1:00 Scale Metal Die-Cast – Dassault Rafale M – Length: 6.5" Wingspan: 4.25”
This Dassault M model is a single seat model and does not include a pilot figure. The cockpit can not open. There is no option to display the landing gear. Attached to the wings are a pair of AA missiles and a pair of external fuel tanks. A stand where the model can be attached for display is included and the model's info (type of airplane, squadron name, base and country).
The maker of the model, Italeri, really did a good job with the model, the panel lines and details are very clear and crisp.What really caught my attention, however, is the way the markings and coloring. At 1/100 scale, these models are in the range of 5.5 to 7 inches long, and although not as big as their 1/72 cousins, the details in the markings is very impressive. I looked at them under a magnifying glass (just out of curiosity) and one could actually read the text.
These models come in what could be described as a blister pack (sandwiched between two transparent plastic shells and then glued/attached to a piece of cardboard with the branding info. Some bigger models (say the A-10 or F-15) will have the same blister pack inside a simple box, but at the end, the packaging is supposed to be disposable and with the sole function protecting the model.
Unlike bigger models, there is nothing to assemble for these models. All weapons and fuel tanks are already attached to the model. One just needs to open the pack and display it (or play with it).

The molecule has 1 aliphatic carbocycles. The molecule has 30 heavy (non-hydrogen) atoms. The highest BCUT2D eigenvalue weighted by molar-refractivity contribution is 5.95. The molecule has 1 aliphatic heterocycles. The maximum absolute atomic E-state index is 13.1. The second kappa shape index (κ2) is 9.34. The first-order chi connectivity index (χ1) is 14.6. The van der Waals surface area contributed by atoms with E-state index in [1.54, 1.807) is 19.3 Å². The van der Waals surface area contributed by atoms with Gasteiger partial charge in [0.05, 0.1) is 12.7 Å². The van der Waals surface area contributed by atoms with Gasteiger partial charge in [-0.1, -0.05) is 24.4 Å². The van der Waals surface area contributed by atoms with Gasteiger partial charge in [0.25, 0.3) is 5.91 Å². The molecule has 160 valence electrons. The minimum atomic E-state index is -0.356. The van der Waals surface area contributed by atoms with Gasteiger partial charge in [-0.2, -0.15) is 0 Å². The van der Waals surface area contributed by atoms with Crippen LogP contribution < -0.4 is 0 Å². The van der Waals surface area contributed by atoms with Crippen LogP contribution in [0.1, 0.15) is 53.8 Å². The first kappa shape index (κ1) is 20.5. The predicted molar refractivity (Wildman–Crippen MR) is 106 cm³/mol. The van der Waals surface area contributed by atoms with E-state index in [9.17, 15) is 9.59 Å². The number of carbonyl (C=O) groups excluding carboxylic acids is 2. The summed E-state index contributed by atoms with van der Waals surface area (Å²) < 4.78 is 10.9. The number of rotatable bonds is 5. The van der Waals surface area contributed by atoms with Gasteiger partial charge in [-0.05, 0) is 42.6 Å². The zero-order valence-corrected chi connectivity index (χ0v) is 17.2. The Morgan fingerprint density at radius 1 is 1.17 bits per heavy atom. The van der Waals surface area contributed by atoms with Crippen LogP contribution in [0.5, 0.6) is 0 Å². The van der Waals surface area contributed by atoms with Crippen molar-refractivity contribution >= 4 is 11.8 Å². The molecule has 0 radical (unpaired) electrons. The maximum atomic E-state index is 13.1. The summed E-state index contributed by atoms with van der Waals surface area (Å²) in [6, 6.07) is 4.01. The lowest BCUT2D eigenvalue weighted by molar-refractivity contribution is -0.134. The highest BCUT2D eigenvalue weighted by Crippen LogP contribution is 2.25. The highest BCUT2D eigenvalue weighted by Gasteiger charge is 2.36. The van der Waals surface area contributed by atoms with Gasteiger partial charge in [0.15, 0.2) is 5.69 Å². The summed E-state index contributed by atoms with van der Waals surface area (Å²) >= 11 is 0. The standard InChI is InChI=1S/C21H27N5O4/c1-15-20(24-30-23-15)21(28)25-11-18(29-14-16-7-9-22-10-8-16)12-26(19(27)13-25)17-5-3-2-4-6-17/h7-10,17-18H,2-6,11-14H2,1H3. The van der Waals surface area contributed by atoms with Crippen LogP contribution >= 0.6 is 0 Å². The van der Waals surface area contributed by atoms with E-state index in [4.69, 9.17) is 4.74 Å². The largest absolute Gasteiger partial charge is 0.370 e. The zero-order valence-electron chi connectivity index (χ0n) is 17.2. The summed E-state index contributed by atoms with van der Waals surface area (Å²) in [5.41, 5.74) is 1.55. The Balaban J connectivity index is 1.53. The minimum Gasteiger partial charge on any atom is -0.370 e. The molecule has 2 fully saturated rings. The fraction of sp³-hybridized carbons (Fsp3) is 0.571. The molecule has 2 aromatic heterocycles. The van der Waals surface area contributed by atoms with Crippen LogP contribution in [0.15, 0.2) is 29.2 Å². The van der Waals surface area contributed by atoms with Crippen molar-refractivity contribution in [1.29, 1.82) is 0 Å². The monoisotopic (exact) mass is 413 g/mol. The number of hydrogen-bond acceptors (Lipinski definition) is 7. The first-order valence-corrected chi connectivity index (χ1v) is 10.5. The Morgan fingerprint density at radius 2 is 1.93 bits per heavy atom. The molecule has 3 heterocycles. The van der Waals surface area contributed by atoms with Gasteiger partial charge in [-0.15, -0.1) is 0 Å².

The packaging labels these model as "Collectible Product" and "Not suitable for children under 14 years". I say these are PERFECT to collect and play. At 1/100 scale, space will not be a limiting issue (nor will price, for that matter) and the size and weight is almost designed to be played with, since it can be securely held with one hand. Could it survive a 7 year old? I say yes. Maybe the antennas and weapons might detach but the model itself should remain in one piece.
The Dassault Rafale (French pronunciation: [ʁafal], squall) is a French twin-engine, canarddelta-wing, multirole fighter aircraft designed and built by Dassault Aviation. Equipped with a wide range of weapons, the Rafale is intended to perform air supremacy, interdiction, aerial reconnaissance, and nuclear strike missions.
In the late 1970s, the French Air Force and Navy were seeking to replace and consolidate their current fleets of aircraft. In order to reduce development costs and boost prospective sales, France entered into an arrangement with four other European nations to produce an agile multi-purpose fighter. Subsequent disagreements over workshare and differing requirements led to France's pursuit of its own development program. Dassault built a technology demonstrator which first flew in July 1986 as part of an eight-year flight-test programme, paving the way for the go-ahead of the project. The Rafale is distinct from other European fighters of its era in that it is almost entirely built by one country, involving most of France's major defence contractors, such as Dassault, Thales and Safran.